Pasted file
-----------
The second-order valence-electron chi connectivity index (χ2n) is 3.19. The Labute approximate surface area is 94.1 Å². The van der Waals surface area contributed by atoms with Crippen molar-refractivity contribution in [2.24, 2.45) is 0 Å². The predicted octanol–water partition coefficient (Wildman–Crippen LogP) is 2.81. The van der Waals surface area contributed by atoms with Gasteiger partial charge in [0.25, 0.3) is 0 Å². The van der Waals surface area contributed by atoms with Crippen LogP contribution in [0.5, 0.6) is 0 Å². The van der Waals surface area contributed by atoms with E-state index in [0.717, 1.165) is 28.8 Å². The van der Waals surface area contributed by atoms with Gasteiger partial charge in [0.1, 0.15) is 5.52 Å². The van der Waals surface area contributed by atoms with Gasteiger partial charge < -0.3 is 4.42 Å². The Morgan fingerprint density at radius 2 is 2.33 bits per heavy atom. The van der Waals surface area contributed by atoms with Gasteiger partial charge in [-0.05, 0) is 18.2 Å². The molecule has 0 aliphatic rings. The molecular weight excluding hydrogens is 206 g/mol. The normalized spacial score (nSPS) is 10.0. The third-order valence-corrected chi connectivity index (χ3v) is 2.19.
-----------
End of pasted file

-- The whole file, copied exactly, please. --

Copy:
The second-order valence-electron chi connectivity index (χ2n) is 3.19. The Labute approximate surface area is 94.1 Å². The van der Waals surface area contributed by atoms with Crippen molar-refractivity contribution in [2.24, 2.45) is 0 Å². The predicted octanol–water partition coefficient (Wildman–Crippen LogP) is 2.81. The van der Waals surface area contributed by atoms with Gasteiger partial charge in [0.25, 0.3) is 0 Å². The van der Waals surface area contributed by atoms with Crippen LogP contribution in [0.5, 0.6) is 0 Å². The van der Waals surface area contributed by atoms with E-state index in [0.717, 1.165) is 28.8 Å². The van der Waals surface area contributed by atoms with Gasteiger partial charge in [0.1, 0.15) is 5.52 Å². The van der Waals surface area contributed by atoms with Gasteiger partial charge < -0.3 is 4.42 Å². The Morgan fingerprint density at radius 2 is 2.33 bits per heavy atom. The van der Waals surface area contributed by atoms with Gasteiger partial charge in [-0.05, 0) is 18.2 Å². The molecule has 0 aliphatic rings. The molecular weight excluding hydrogens is 206 g/mol. The normalized spacial score (nSPS) is 10.0. The third-order valence-corrected chi connectivity index (χ3v) is 2.19.